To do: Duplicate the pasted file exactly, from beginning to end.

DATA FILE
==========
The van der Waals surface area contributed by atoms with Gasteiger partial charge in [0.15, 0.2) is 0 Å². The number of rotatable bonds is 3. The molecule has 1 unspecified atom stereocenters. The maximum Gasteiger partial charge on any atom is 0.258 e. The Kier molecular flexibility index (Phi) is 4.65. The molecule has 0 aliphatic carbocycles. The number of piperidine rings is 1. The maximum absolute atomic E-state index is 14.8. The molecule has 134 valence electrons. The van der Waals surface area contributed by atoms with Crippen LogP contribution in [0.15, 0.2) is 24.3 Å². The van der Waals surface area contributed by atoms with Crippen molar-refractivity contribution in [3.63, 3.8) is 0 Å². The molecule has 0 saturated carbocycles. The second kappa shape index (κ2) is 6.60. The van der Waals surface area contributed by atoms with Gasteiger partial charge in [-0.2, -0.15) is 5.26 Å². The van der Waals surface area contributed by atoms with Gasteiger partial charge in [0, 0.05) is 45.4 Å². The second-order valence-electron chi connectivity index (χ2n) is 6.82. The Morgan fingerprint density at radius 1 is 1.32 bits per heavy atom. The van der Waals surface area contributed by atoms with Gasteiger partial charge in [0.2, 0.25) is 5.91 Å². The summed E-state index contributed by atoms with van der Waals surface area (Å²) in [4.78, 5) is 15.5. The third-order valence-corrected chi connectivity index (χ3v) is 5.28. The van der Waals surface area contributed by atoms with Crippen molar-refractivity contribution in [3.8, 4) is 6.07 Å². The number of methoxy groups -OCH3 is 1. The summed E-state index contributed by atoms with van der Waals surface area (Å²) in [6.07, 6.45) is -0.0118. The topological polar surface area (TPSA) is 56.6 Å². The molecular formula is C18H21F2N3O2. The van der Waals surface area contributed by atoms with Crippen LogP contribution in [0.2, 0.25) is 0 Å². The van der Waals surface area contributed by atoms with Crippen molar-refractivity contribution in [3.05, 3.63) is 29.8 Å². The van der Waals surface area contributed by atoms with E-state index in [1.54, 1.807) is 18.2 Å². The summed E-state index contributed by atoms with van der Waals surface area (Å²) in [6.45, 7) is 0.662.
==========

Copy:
The van der Waals surface area contributed by atoms with Gasteiger partial charge in [0.15, 0.2) is 0 Å². The number of rotatable bonds is 3. The molecule has 1 unspecified atom stereocenters. The maximum Gasteiger partial charge on any atom is 0.258 e. The Kier molecular flexibility index (Phi) is 4.65. The molecule has 0 aliphatic carbocycles. The number of piperidine rings is 1. The maximum absolute atomic E-state index is 14.8. The molecule has 134 valence electrons. The van der Waals surface area contributed by atoms with Crippen LogP contribution in [0.15, 0.2) is 24.3 Å². The van der Waals surface area contributed by atoms with Crippen molar-refractivity contribution in [3.63, 3.8) is 0 Å². The molecule has 0 saturated carbocycles. The second kappa shape index (κ2) is 6.60. The van der Waals surface area contributed by atoms with Gasteiger partial charge in [-0.2, -0.15) is 5.26 Å². The van der Waals surface area contributed by atoms with Gasteiger partial charge in [0, 0.05) is 45.4 Å². The second-order valence-electron chi connectivity index (χ2n) is 6.82. The Morgan fingerprint density at radius 1 is 1.32 bits per heavy atom. The van der Waals surface area contributed by atoms with Gasteiger partial charge in [0.2, 0.25) is 5.91 Å². The summed E-state index contributed by atoms with van der Waals surface area (Å²) in [4.78, 5) is 15.5. The third-order valence-corrected chi connectivity index (χ3v) is 5.28. The van der Waals surface area contributed by atoms with Crippen molar-refractivity contribution in [3.8, 4) is 6.07 Å². The number of methoxy groups -OCH3 is 1. The summed E-state index contributed by atoms with van der Waals surface area (Å²) in [6.07, 6.45) is -0.0118. The topological polar surface area (TPSA) is 56.6 Å². The molecular formula is C18H21F2N3O2. The van der Waals surface area contributed by atoms with Crippen LogP contribution in [0.2, 0.25) is 0 Å². The van der Waals surface area contributed by atoms with Crippen molar-refractivity contribution in [3.05, 3.63) is 29.8 Å². The van der Waals surface area contributed by atoms with E-state index in [1.54, 1.807) is 18.2 Å². The summed E-state index contributed by atoms with van der Waals surface area (Å²) in [6.45, 7) is 0.662.